court is bound by the credibility choices of the
jury.”) (internal citations and quotations omitted).
Furthermore, “if the evidence supports different,
reasonable interpretations, the jury decides which
interpretation to believe.” Murphy, 35 F.3d at
148. Therefore, a defendant challenging the sufficiency of
the evidence “`must overcome a heavy
burden.'” United States v.
Palomino-Coronado, 805 F.3d 127, 130 (4th Cir. 2015)
(quoting United States v. Hoyte, 51 F.3d 1239, 1245
(4th Cir. 1995)).
as here, a defendant argues that a jury's verdict was
based on insufficient evidence, “[t]he verdict of a
jury must be sustained if there is substantial evidence,
taking the view most favorable to the Government, to support
it.” Glasser v. United States, 315 U.S. 60, 80
(1942). Count One of the indictment charged that on or about
April 4, 2019, at or near Bomont, Clay County, West Virginia,
and within the Southern District of West Virginia, the
defendant, Joseph R. Ziegler, did falsely assume and pretend
to be an officer and employee acting under the authority of
the United States, that is, an Assistant United States
Attorney, and acted under that authority, in that he made
statements to the Clay County Sheriff's Department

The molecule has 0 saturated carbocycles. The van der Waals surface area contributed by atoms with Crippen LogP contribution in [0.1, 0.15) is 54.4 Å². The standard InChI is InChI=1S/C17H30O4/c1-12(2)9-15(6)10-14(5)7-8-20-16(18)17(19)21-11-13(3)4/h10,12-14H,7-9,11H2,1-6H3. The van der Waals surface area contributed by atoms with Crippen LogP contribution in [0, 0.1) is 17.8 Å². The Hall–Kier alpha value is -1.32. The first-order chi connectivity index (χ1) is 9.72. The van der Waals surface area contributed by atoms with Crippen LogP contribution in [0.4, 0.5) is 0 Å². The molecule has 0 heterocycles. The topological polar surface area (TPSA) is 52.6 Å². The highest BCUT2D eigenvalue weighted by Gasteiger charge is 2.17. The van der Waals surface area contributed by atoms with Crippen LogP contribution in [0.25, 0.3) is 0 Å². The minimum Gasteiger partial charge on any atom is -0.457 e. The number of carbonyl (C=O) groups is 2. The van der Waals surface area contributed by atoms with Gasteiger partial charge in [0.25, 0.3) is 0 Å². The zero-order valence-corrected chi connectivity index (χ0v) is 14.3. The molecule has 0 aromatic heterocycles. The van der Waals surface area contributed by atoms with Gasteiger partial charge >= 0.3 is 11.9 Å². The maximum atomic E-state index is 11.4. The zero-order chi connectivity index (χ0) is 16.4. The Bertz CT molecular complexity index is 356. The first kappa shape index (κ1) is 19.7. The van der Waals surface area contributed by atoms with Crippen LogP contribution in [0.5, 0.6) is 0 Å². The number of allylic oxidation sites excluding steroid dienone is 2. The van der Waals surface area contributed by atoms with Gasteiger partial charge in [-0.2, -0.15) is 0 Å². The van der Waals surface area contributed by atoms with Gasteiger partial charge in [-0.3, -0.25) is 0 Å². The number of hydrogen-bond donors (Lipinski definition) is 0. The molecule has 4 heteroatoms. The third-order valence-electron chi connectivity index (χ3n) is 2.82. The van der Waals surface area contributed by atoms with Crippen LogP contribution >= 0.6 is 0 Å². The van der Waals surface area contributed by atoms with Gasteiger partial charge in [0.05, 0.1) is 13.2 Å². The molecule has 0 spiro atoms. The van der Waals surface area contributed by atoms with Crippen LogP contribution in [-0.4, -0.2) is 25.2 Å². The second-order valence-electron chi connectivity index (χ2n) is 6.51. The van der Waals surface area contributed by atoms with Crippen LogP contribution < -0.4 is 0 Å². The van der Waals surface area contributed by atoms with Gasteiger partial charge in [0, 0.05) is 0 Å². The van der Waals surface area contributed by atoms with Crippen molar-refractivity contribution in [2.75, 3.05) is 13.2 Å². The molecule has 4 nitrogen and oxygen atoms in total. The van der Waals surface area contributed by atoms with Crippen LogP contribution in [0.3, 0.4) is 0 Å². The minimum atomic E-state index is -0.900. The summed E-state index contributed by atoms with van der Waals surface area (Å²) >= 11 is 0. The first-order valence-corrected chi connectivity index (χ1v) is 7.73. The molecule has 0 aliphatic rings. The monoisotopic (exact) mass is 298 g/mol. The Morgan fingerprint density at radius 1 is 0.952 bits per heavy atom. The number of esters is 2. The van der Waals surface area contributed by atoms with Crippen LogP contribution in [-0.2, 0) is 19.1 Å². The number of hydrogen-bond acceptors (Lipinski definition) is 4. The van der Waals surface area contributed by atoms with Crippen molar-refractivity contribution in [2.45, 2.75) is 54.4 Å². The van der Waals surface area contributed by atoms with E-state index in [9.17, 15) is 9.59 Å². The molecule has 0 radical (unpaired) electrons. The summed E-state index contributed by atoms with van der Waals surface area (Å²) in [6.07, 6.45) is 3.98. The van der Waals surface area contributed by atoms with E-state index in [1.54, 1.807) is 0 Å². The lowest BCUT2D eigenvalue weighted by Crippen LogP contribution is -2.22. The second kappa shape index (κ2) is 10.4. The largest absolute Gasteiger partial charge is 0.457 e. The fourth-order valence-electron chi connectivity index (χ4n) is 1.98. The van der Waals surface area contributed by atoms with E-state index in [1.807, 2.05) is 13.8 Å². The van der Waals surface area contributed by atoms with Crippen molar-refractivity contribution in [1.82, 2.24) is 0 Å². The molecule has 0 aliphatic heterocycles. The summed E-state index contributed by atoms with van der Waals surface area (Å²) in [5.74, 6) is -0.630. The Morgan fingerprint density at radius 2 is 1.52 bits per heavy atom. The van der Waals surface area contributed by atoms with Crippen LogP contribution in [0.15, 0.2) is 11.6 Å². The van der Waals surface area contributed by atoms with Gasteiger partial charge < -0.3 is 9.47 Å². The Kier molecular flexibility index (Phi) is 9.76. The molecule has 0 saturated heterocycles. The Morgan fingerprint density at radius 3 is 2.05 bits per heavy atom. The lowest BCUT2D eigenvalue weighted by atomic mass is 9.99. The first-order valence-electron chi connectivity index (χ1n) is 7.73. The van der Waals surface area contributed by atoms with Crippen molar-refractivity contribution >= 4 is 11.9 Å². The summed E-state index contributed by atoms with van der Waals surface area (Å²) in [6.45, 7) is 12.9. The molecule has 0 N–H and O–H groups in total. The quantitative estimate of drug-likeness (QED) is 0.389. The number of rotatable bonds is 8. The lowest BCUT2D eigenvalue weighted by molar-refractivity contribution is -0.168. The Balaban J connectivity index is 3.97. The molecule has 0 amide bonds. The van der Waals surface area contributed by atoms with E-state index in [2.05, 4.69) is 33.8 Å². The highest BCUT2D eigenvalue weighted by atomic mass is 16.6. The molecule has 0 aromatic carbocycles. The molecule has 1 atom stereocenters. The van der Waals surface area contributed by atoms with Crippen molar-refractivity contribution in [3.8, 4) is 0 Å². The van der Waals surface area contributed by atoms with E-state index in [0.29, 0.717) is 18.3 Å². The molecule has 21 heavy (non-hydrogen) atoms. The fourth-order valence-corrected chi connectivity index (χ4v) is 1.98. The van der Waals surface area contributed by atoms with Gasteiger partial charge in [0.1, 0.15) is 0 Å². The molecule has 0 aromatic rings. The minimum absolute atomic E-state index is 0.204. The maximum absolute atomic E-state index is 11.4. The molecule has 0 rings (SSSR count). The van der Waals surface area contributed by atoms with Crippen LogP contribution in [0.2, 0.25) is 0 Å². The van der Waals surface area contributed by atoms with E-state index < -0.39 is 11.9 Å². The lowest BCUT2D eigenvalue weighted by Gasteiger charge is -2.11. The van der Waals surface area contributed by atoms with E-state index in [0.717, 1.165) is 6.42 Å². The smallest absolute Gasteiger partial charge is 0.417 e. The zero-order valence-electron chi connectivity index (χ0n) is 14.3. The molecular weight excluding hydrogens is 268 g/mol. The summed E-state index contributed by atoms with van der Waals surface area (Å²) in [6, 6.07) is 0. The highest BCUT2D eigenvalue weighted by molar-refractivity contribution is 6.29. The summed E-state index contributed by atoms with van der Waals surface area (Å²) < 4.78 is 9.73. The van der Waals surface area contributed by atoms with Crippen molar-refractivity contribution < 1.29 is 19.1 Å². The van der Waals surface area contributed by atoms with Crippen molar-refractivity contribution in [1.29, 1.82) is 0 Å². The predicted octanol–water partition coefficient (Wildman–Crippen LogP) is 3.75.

Officers that defendant was not required to have a
driver's license to drive in West Virginia and that the
Clay County Sheriff's Department Office did not have
jurisdiction over defendant because defendant was an
Assistant United States Attorney, in violation of Title 18,
United States Code, Section 912. Similarly, Count Two of the
indictment charged that on or about April 8, 2019, at or near
Clay, Clay County, West Virginia, and within the Southern
District of West Virginia, the defendant, Joseph R. Ziegler,
did falsely assume and pretend to be an officer and employee
acting under the authority of the United States, that is, an
Assistant United States Attorney, and acted under that
authority to demand a thing of value, that is, a vehicle, in
violation of Title 18, United States Code, Section 912.
a violation of 18 U.S.C. § 912, the United States had to